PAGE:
an open-source digital signal processing and sound synthesis language
about · links · contact

rtgetin

INSTRUMENT design -- sample input-reading function


[NOTE: Much of the underlying functionality of the rtgetin() function has been superceded by the Ortgetin object.]


The rtgetin() function is used in RTcmix instrument design to read a buffer of samples from the input stream. This will probably be a soundfile or a real-time input source, depending on how the rtinput score directive is set. The point where rtgetin() actually starts reading also depends on the rtsetinput function probably used in the INSTRUMENT::init() member function.

rtgetin() differs from rtaddout in that it reads a block of samples instead of a single "frame" (1-sample-step * number-of-output-channels) of samples. The buffer used by rtgetin() has to be dimensioned large enough to hold the number of samples that will be buffered by RTcmix. Since this depends on how the buffers were set in the rtsetparams score directive, this usually needs to be allocated dynamically.

Here's an example of how to do this:

    float in[];
    
    int MYINSTRUMENT::run()
    {
    	int rsamps;
    
    	...
    
    	if (in == NULL) // first time, we need to allocate the buffer memory
    		in = new float[RTBUFSAMPS*inputChannels()]
    
    	rsamps = framesToRun() * inputChannels();
    	rtgetin(in, this, rsamps);
    
    	...
    }
    
Where does the variable RTBUFSAMPS come from? It is a class variables that is part of the general Instrument object, used as the base class to create user-written instruments. The framesToRun() and inputChannels are inline access functions, also part of the Instrument object, that return the Instrument class variables inputchans and chunksamps.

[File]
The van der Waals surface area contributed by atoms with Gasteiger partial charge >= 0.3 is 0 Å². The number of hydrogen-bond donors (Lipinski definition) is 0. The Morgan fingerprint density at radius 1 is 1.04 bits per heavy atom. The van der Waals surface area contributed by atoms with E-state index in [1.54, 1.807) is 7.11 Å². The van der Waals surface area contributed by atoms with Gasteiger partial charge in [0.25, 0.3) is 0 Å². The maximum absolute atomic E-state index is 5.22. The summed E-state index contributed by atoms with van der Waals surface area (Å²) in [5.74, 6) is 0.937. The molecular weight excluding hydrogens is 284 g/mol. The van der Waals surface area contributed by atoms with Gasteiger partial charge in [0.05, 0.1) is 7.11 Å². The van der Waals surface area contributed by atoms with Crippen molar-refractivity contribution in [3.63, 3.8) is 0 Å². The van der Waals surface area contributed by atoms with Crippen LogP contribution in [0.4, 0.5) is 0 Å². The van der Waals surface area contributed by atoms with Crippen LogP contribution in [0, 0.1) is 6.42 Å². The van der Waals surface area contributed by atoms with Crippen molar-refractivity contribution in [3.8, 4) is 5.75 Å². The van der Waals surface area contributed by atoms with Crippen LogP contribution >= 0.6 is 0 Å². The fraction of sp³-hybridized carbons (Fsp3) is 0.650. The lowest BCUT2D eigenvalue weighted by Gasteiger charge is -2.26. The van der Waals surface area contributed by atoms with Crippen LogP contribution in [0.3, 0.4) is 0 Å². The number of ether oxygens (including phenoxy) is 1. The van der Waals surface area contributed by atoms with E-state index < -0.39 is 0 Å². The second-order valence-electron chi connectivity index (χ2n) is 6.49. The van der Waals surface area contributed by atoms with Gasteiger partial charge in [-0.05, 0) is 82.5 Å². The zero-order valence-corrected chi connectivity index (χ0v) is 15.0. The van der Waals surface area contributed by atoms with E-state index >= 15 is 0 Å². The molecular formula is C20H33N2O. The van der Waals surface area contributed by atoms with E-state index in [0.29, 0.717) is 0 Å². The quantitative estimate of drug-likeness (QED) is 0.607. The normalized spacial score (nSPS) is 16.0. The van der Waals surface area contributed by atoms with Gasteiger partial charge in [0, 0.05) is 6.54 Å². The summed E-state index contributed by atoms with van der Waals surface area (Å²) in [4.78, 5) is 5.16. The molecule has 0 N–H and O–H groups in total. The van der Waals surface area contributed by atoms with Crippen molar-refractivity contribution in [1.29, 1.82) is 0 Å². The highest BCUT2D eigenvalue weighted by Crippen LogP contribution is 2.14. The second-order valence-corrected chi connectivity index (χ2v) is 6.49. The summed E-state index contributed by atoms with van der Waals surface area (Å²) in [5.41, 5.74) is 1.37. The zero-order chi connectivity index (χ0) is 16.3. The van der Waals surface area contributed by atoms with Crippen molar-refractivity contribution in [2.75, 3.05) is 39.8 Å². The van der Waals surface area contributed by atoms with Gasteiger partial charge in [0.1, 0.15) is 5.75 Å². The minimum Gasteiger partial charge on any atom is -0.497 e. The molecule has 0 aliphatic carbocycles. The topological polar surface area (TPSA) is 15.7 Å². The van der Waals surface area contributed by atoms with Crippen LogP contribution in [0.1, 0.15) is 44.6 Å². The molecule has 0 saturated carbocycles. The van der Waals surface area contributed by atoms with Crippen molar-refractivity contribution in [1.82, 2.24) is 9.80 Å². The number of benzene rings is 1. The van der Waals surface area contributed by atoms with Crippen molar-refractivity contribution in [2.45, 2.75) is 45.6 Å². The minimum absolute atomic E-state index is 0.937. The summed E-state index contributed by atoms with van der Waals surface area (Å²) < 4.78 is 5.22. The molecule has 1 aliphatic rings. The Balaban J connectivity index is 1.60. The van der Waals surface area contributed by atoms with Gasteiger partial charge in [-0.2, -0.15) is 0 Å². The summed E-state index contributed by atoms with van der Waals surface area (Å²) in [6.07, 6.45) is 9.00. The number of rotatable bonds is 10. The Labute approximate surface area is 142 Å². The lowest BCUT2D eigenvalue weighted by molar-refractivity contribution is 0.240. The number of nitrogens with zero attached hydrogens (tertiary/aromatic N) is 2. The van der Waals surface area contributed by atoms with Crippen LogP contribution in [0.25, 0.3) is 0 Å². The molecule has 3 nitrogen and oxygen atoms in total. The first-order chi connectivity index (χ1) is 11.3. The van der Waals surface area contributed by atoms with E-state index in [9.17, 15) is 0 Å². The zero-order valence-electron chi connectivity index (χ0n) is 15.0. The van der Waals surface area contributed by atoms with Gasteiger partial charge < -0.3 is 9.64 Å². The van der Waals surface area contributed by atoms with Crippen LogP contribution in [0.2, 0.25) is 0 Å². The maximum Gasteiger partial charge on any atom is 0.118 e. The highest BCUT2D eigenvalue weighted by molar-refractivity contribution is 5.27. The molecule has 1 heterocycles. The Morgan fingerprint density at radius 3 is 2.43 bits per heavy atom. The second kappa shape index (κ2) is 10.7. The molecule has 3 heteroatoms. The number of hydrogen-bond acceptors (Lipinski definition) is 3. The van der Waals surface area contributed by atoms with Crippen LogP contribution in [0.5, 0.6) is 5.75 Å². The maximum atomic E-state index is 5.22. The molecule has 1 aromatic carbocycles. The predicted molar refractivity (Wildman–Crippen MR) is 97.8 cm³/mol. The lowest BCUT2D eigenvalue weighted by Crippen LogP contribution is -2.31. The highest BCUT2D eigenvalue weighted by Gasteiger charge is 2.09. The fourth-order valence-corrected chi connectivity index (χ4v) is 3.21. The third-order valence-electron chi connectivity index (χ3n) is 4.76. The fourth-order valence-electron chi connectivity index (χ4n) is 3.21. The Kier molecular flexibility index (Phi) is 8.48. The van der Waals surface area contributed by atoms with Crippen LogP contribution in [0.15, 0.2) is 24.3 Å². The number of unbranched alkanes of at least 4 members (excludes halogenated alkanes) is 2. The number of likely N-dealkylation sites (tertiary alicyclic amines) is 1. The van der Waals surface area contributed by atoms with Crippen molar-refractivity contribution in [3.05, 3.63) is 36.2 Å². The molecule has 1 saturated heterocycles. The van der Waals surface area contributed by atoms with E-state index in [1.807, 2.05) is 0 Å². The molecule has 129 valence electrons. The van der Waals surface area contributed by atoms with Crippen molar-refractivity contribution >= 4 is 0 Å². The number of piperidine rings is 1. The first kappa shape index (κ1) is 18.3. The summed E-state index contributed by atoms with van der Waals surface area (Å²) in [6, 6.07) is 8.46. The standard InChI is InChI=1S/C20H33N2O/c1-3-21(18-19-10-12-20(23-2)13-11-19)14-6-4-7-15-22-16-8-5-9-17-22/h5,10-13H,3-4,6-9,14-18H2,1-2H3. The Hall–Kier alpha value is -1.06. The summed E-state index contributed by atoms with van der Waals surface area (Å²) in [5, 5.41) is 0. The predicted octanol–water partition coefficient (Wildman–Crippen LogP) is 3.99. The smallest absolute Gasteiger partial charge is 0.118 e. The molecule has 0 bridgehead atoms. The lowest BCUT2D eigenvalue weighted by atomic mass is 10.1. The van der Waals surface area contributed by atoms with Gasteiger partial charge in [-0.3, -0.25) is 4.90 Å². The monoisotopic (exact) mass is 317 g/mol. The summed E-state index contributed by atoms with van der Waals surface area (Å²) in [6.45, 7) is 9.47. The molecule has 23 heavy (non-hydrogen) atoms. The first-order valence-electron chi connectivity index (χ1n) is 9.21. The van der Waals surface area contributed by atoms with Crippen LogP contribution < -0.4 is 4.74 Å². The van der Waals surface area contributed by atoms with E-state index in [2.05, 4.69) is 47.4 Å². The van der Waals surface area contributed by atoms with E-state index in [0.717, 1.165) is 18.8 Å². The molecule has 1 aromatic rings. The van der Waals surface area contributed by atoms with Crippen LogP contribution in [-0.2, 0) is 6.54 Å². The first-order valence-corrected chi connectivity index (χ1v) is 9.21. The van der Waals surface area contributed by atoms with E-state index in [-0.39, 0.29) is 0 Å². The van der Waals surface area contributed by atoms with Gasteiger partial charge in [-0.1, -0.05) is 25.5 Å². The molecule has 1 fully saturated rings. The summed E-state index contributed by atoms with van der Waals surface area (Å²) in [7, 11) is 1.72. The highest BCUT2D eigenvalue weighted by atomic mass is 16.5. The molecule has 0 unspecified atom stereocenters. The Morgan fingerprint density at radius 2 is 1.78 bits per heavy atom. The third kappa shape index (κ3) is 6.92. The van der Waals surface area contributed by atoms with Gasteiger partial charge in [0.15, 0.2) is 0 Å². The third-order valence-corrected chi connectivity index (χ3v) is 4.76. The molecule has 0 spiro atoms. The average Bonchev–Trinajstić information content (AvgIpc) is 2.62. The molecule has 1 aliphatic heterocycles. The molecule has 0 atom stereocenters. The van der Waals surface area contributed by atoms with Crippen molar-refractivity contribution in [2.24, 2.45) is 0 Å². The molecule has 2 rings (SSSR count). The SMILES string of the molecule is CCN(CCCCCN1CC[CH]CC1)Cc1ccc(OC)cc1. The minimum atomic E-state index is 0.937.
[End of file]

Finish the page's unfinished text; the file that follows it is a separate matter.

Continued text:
Because rtgetin() reads an entire buffer, this buffer needs to be 'stepped through' inside the INSTRUMENT::run() method. The step size depends on how many channels (inputChannels(), or inputchans) are in the input stream, as samples are interleaved in the buffer. This means, for example, that a stereo input stream will set up the buffer-array with left0, right0, left1, right1, left2, right2 ... leftN, rightN.

Generally rtgetin is used in the INSTRUMENT::run() member function, just before the sample-computing loop. It can also be used to read in a buffer of samples from an input file at any point inside an INSTRUMENT. rtgetin assumes that rtsetinput was called previously.

This function replaces the older GETIN macro used in disk-only cmix.


Usage

    int rtgetin(float buffer[], Instrument *inst, int real_samps)

    buffer is the name of a float array used to store the input samples. It needs to be at least as large as RTBUFSAMPS*inputChannels() -- these being the two factors that dictate how many actual sample values are read during each buffer-increment of the RTcmix scheduler.
    *inst is a pointer to the INSTRUMENT object being run. Usually this is the token this (i.e. a pointer to the INSTRUMENT calling the rtgetin() function).
    real_samps is the actual number of samples to be read into the buffer. Usually this is the length of the RTcmix "chunk" (RTBUFSAMPS) multipled by the number of samples for each from (the number of input channels).

    The rtgetin() function returns the number of actual samples read into the buffer.


Examples

    #include <Instrument.h>
    
    float in[];
    
    int MYINSTRUMENT::run()
    {
    	float out[2]; // stereo output array
    	int rsamps; // rsamps is the "real" number of samples read
    
    	...
    
    	if (in == NULL) // first time, so allocate it
    		in = new float [RTBUFSAMPS*inputChannels()];
    
    	rsamps = framesToRun() * inputChannels();
    	rtgetin(in, this, rsamps);
    
    	// skip through the buffer a frame at a time, rather than a sample at a time
    	for (i = 0; i < rsamps; i += inputChannels())
    	{
    		...
    
    		out[0] = in[i];
    		out[1] = in[i+1];
    
    		rtaddout(out);
    
    		...
    	}
    }
    


See Also